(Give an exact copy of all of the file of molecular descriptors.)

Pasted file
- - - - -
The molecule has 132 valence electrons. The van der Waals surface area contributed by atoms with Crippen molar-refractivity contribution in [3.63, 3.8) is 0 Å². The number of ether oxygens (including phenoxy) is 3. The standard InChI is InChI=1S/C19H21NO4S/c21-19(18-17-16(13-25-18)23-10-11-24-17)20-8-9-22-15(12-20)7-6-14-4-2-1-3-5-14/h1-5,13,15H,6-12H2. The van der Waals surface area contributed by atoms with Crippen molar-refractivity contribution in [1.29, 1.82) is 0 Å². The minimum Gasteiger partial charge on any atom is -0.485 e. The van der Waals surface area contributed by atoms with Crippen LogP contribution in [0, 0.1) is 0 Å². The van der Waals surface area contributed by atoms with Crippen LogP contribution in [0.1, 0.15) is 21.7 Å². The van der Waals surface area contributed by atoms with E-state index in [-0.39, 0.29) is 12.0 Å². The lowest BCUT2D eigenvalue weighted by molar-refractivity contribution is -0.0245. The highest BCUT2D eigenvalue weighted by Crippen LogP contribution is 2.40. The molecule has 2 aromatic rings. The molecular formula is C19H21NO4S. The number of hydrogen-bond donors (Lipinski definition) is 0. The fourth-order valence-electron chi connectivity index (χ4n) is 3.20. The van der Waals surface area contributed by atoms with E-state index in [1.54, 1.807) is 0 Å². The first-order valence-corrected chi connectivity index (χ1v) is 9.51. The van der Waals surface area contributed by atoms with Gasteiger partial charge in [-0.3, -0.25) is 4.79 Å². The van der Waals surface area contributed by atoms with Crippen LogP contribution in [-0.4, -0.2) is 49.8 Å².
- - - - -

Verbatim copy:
The molecule has 132 valence electrons. The van der Waals surface area contributed by atoms with Crippen molar-refractivity contribution in [3.63, 3.8) is 0 Å². The number of ether oxygens (including phenoxy) is 3. The standard InChI is InChI=1S/C19H21NO4S/c21-19(18-17-16(13-25-18)23-10-11-24-17)20-8-9-22-15(12-20)7-6-14-4-2-1-3-5-14/h1-5,13,15H,6-12H2. The van der Waals surface area contributed by atoms with Crippen molar-refractivity contribution in [1.29, 1.82) is 0 Å². The minimum Gasteiger partial charge on any atom is -0.485 e. The van der Waals surface area contributed by atoms with Crippen LogP contribution in [0, 0.1) is 0 Å². The van der Waals surface area contributed by atoms with Crippen LogP contribution in [0.1, 0.15) is 21.7 Å². The van der Waals surface area contributed by atoms with E-state index in [-0.39, 0.29) is 12.0 Å². The lowest BCUT2D eigenvalue weighted by molar-refractivity contribution is -0.0245. The highest BCUT2D eigenvalue weighted by Crippen LogP contribution is 2.40. The molecule has 2 aromatic rings. The molecular formula is C19H21NO4S. The number of hydrogen-bond donors (Lipinski definition) is 0. The fourth-order valence-electron chi connectivity index (χ4n) is 3.20. The van der Waals surface area contributed by atoms with E-state index in [1.54, 1.807) is 0 Å². The first-order valence-corrected chi connectivity index (χ1v) is 9.51. The van der Waals surface area contributed by atoms with Gasteiger partial charge in [-0.3, -0.25) is 4.79 Å². The van der Waals surface area contributed by atoms with Crippen LogP contribution in [-0.4, -0.2) is 49.8 Å².